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From G.K. Chesterton's Wikipedia page, there is the following anecdote:

Chesterton was a large man, standing 6 feet 4 inches (1.93 m) and weighing around 21 stone (130 kg; 290 lb). His girth gave rise to a famous anecdote. During World War I a lady in London asked why he was not 'out at the Front'; he replied, 'If you go round to the side, you will see that I am.'

What does "If you go round to the side, you will see that I am [at the front]" mean? I'm not getting the humor...

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You have your answer (in case you didn't realise, when the lady says the Front she means *the fighting front[-line] of the war), so I hope you won't feel aggrieved that I'm voting to close the question as "Too Localised". It's unlikely any future users will need this particular pun to be explained. –  FumbleFingers Dec 18 '12 at 23:12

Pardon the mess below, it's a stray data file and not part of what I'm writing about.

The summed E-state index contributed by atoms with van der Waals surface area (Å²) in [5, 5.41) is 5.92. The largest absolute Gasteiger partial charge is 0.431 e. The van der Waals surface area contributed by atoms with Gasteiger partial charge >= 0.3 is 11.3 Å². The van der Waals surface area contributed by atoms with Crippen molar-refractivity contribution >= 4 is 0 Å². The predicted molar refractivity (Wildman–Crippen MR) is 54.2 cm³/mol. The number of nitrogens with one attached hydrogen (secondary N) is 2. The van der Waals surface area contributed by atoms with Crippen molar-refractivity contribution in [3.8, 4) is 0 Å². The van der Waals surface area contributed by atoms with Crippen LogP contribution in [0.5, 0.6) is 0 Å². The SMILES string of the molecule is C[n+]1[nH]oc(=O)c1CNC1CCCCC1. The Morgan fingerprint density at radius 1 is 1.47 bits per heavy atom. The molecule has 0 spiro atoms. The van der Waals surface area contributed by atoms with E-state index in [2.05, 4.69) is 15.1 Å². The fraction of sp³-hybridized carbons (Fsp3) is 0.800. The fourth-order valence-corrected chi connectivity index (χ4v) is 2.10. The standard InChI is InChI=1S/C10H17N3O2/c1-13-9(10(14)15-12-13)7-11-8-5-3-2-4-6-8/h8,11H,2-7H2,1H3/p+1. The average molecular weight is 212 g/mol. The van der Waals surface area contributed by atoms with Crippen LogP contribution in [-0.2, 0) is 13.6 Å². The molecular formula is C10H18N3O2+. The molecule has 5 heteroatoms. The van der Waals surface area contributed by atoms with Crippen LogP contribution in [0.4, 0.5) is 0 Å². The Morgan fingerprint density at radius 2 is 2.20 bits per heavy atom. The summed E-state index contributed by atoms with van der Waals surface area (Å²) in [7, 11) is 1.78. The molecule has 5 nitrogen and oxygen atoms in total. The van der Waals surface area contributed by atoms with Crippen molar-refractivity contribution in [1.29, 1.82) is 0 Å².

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closed as off topic by MετάEd, Hellion, FumbleFingers, Mr. Shiny and New 安宇, Mahnax Dec 19 '12 at 1:54

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1 Answer

up vote 4 down vote accepted

The lady was asking why he was not fighting in the war. He replied that he was indeed "out at the front" -- meaning (I presume) that he had a big belly, which she could see if she went "round to the side."

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Exactly. His belly "sticks out" at the front. Think of the old *Alfred Hitchcock Presents" intro. –  StoneyB Dec 18 '12 at 20:47
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